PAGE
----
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Ok I need a small wrapper of fmt.Printf() for debugging conveniance :

1/ "too many arguments in call to fmt.Fprintln" :

func Debug (a ... interface{}) {
    if debug {
        fmt.Fprintln(out, prefix, sep, a...)
    }
}

2/ "name list not allowed in interface type" :

func Debug (a ... interface{}) {
    if debug {
        fmt.Fprintln(out, []interface{prefix, sep, a...}...)
    }
}

3/ Works, but feels wrong :

func Debug (a ... interface{}) {
    if debug {
        sl := make ([]interface{}, len(a) + 2)
        sl[0] = prefix
        sl[1] = sep
        for i, v := range a {
            sl[2+i] = v
        }

        fmt.Fprintln(out, sl...)
    }
}

Any ideas to avoid allocating extra memory ?

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4 Answers 4

up vote 1 down vote accepted

Variadic arguments can be used as slices, so no need to allocate a new one:

func Debug(a ...interface{}) {
    if debug {
            a = append(a, 0)
            copy(a[1:], a[0:])
            a[0] = prefix + sep
            fmt.Fprintln(out, a...)
    }
}

See http://play.golang.org/p/xXEO58BJoA for a working example

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I would just do two prints:

func Debug(a ...interface{}) {
    if debug {
        fmt.Fprint(out, prefix, sep)
        fmt.Fprintln(out, a...)
    }
}

If you believed you needed to make a single call to Fprint, you could do,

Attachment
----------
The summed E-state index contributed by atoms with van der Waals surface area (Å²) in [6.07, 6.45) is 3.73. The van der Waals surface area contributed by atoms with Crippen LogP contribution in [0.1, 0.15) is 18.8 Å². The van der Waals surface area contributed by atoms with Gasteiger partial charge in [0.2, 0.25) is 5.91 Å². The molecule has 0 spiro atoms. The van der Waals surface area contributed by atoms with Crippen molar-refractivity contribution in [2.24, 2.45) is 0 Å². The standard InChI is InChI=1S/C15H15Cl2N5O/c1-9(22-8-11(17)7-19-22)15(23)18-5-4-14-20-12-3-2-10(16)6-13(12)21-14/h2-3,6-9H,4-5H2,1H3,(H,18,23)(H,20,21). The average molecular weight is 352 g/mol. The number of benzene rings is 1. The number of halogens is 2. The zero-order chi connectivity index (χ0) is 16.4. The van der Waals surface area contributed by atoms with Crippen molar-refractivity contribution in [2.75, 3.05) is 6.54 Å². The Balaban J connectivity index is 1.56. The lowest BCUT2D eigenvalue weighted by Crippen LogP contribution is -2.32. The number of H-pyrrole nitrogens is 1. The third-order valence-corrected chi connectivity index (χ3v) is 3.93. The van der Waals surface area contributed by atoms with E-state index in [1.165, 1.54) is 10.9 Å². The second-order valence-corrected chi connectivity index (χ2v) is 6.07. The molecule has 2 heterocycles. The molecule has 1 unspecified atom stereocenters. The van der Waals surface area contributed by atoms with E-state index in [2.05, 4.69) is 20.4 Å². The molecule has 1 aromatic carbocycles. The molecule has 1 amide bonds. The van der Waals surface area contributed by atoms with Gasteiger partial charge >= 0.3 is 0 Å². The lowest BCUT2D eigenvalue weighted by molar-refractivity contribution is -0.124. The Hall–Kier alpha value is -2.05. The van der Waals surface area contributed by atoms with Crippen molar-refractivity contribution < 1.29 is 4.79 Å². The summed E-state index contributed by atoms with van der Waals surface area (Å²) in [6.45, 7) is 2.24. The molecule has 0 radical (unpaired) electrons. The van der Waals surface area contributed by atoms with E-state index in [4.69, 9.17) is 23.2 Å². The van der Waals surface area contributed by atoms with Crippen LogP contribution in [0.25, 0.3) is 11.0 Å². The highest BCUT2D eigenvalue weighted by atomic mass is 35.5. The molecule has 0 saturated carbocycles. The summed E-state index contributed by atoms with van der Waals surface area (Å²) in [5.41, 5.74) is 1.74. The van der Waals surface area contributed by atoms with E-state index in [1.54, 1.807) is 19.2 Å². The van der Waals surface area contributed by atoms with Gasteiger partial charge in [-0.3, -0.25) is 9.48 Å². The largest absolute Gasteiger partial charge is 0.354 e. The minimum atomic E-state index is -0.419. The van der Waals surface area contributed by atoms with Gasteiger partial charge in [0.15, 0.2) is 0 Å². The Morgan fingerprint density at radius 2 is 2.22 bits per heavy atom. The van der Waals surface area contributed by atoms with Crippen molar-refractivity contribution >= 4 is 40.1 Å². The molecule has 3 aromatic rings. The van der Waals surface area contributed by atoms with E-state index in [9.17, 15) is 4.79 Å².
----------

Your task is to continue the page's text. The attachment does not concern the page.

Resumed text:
func Debug(a ...interface{}) {
    if debug {
        fmt.Fprint(out, prefix, sep, fmt.Sprintln(a...))
    }
}

Either way seems simpler that building a new slice.

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I would write:

func Debug(a ...interface{}) {
    if debug {
        aa := make([]interface{}, 0, 2+len(a))
        aa = append(append(aa, prefix, sep), a...)
        fmt.Fprintln(out, aa...)
    }
}

The allocation is only made in debug mode, so why is the number of Debug function allocations significant?

The Go fmt package is expensive because of its generality; it uses reflection, it allocates, and it does I/O. Why are the Debug function allocations relatively significant?

Have you considered using the Go log package?

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1  
len(aa) should be initially 0. –  Atom Dec 22 '11 at 16:04
    
Alright thank's, I'll have a look at the log package, seems interesting. To answer your question : it's not significant, really. It's more a general concern. Thank's to both of you for append() func though, didn't know about it and was wondering how to add elements to slices @Atom why is that ? It's growing towards len(a)+2 anyway –  r---------k Dec 22 '11 at 16:38
    
Fixed len(aa). Thanks. –  peterSO Dec 22 '11 at 16:39
    
For aa := make([]interface{}, 2+len(a)), len(aa) = 2+len(a) and cap(aa) = 2+len(a). For, aa :+ make([]interface{}, 0, 2+len(a)), len(aa) = 0 and cap(aa) = 2+len(a). append starts appending at len(aa). –  peterSO Dec 22 '11 at 16:54

There is no way to avoid allocating extra memory.

The shortest and most efficient Go code seems to be:

func Debug (a ...interface{}) {
    if debug {
        b := make([]interface{}, 0, 2+len(a))
        b = append(b, prefix, sep)
        b = append(b, a...)
        fmt.Fprintln(out, b...)
    }
}

Minor note: In your 2nd example, you are missing a {}:

fmt.Fprintln(out, []interface{}{prefix, sep}...)
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